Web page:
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Re: [CSS21][css3-namespace][css3-page][css3-selectors][css3-content] Unicode Normalization

From: David Clarke <w3@dragonthoughts.co.uk>
Date: Fri, 06 Feb 2009 10:34:28 +0000
Message-ID: <498C1234.8080005@dragonthoughts.co.uk>
To: Henri Sivonen <hsivonen@iki.fi>
CC: public-i18n-core@w3.org, "'W3C Style List'" <www-style@w3.org>


In an ideal world, fixing all the IME systems to produce normalised 
results would be great, but highly impractical. Decisions would also 
need to be made regarding which normalized from is the "correct one", 
and those decisions would need to be complied with.

I was always taught that in software development you should be very 
tolerant of external data (e.g. look at how well browsers deal with 
broken HTML), and strict and consistent on your output. - in short don't 
rely on other developers doing the right thing and, your thought is that 
we would need to fix all the IMEs that already exist.

If on the other hand we propose standards where the lack of 
normalisation of is tolerated, but require late normalisation, we can 
produce a functional result. As they stand, the normalization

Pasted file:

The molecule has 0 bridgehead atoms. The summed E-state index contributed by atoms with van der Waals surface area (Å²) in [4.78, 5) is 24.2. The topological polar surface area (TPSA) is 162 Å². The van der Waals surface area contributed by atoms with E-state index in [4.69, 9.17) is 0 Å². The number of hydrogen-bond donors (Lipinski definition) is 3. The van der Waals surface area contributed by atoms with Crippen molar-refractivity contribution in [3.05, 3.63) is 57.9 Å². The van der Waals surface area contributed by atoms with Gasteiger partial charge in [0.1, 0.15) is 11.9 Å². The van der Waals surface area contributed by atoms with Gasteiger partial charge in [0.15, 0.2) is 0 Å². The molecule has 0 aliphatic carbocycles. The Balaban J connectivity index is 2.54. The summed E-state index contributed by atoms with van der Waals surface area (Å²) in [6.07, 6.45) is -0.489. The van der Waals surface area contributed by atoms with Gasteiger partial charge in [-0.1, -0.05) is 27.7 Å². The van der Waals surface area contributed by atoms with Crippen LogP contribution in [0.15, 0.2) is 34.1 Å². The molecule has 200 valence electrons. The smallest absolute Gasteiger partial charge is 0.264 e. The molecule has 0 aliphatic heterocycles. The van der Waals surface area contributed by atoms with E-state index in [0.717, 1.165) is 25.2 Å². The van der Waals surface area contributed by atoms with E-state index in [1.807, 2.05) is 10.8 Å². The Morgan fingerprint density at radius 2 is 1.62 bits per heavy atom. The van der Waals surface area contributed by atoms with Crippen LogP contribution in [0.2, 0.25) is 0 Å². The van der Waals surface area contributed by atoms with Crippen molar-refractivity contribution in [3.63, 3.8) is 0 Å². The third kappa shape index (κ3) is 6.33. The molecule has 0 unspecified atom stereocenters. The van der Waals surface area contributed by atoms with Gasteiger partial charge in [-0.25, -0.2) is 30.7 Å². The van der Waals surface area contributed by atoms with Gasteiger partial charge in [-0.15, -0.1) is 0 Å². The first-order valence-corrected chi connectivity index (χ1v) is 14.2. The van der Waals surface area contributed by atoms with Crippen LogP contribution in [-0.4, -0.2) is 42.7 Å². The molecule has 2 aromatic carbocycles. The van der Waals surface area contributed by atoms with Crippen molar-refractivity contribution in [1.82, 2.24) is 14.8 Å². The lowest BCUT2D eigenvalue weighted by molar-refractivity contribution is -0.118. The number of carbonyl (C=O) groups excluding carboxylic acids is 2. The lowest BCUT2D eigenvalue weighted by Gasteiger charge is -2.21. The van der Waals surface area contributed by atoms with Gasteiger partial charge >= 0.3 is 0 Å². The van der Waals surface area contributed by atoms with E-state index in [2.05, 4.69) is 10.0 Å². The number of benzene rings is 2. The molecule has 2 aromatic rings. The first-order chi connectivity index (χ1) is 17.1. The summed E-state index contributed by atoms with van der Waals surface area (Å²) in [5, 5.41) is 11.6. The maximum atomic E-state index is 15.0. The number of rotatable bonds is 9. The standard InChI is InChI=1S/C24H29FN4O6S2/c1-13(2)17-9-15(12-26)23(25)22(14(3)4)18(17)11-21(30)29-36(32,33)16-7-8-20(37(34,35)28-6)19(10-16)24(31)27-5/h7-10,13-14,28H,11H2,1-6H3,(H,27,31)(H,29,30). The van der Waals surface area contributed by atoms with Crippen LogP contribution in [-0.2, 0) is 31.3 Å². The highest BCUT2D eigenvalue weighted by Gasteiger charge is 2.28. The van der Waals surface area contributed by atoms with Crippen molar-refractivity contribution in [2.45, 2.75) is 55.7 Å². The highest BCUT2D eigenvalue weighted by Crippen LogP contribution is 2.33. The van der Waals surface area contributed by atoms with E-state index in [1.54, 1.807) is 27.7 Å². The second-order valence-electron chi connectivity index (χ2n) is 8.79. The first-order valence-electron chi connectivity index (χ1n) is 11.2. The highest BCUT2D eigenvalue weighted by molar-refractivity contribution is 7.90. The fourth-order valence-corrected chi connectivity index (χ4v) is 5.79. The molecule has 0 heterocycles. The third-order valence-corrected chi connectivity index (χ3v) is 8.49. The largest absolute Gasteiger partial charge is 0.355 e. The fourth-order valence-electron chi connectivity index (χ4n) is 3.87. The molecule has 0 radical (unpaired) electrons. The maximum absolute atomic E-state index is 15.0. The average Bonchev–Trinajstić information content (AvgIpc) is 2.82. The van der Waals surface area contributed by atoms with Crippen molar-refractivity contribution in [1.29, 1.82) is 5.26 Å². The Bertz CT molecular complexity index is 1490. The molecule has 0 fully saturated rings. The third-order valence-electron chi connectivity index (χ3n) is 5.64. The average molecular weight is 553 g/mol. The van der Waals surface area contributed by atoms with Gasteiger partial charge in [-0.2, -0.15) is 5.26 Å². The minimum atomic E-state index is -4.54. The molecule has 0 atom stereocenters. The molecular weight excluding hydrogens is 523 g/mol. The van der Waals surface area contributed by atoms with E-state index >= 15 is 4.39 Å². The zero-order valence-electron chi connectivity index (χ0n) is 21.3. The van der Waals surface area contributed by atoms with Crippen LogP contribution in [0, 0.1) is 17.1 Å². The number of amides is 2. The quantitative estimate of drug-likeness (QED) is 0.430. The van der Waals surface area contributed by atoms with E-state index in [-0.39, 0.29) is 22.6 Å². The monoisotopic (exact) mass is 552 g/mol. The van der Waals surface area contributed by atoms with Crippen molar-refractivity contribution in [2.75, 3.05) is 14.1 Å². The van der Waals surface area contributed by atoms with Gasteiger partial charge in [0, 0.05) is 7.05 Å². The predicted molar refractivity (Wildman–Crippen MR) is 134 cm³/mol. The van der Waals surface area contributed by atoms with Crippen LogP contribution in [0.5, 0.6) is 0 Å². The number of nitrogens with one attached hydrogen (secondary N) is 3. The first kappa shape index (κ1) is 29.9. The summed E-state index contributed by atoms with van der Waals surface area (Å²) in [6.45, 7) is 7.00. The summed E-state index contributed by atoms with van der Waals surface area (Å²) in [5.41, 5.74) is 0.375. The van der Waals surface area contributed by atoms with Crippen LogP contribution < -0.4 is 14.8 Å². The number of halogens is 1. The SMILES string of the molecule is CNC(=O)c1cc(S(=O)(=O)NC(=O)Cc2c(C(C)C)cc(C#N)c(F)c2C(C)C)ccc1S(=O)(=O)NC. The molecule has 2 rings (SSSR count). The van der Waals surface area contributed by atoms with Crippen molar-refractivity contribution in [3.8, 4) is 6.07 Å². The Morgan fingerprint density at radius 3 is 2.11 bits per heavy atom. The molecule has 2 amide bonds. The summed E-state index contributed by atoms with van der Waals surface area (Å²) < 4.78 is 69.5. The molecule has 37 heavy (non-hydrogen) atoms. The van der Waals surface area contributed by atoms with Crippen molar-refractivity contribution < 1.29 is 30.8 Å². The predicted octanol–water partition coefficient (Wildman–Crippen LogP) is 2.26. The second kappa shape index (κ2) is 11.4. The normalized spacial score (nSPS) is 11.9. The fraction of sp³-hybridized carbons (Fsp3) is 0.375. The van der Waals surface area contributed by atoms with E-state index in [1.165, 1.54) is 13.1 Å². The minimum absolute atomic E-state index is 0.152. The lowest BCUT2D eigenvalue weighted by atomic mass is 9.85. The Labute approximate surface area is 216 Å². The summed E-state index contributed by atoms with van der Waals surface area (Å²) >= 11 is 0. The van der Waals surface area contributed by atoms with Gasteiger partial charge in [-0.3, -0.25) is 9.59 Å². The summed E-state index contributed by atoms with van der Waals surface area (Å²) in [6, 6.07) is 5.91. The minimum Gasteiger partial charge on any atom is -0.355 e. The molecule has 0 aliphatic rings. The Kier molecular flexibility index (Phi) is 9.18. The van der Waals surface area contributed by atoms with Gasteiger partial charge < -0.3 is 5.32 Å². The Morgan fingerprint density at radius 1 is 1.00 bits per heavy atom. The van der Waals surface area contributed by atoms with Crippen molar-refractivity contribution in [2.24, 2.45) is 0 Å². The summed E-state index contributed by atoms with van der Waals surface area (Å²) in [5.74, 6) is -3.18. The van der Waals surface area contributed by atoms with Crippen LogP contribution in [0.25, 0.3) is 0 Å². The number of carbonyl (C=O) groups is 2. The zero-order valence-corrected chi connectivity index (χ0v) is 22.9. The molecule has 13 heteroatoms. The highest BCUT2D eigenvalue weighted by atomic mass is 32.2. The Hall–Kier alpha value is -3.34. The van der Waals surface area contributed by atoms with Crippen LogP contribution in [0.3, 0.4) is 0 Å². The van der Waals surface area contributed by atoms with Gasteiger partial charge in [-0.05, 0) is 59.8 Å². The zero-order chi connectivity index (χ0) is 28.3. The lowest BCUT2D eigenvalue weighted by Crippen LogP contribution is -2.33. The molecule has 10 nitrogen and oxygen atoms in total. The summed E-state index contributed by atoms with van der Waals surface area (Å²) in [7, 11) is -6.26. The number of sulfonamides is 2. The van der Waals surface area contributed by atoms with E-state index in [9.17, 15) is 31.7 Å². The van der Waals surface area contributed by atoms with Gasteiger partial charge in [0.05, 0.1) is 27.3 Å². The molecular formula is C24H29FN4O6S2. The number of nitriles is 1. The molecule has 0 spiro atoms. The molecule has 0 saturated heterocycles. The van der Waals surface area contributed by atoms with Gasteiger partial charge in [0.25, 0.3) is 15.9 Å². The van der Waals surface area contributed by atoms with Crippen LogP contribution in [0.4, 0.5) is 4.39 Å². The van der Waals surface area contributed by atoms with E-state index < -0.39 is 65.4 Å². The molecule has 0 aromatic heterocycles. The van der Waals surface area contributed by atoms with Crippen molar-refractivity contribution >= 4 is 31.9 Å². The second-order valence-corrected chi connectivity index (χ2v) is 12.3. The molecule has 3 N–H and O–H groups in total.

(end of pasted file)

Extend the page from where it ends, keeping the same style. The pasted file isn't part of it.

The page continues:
algorithms, and checks, are fast to execute if the input is already 
normalised to their form. With this in mind, the majority of the 
performance hit would only come when non-normalised data is presented.

I generally prefer to have my software work well and consistently 
without surprises, and performance has to be secondary to that. Of 
course I come from the school of defensive coding.

- Maybe Moore's law will solve the performance issue, but only tolerant 
coding and late normalisation can ensure that the software functional 
and reliable.

Henri Sivonen wrote:
> On Feb 5, 2009, at 19:23, Richard Ishida wrote:
>> Well, if you speak and think in excellent English there's no big deal 
>> with codepoint for codepoint comparison.  But if you speak and think 
>> in Vietnamese, Burmese, Khmer, Tamil, Malayalam, Kannada, Telugu, 
>> Sinhala, Tlįchǫ Yatìi, Dënesųłįne, Dene Zhatié–Shihgot’ine, Gwich’in, 
>> Dɛnɛsųłįnɛ, Igbo, Yoruba, Arabic, Urdu, Azeri, Tibetan, Japanese, 
>> Chinese, Russian, Serbian, etc. etc. and especially if your content 
>> is in that language, then it wouldn't be so surprising that you would 
>> want to write class names and ids in that language too, and I think 
>> we need to investigate what is needed to support that.
> Using class names or ids made of words in those languages is enabled. 
> It's just that inconsistent defects in text input software may lead to 
> surprises in some cases. However, to get rid of the surprises, the 
> text input methods should be fixed instead of complicating other 
> software.
David Clarke
Received on Friday, 6 February 2009 10:35:18 UTC

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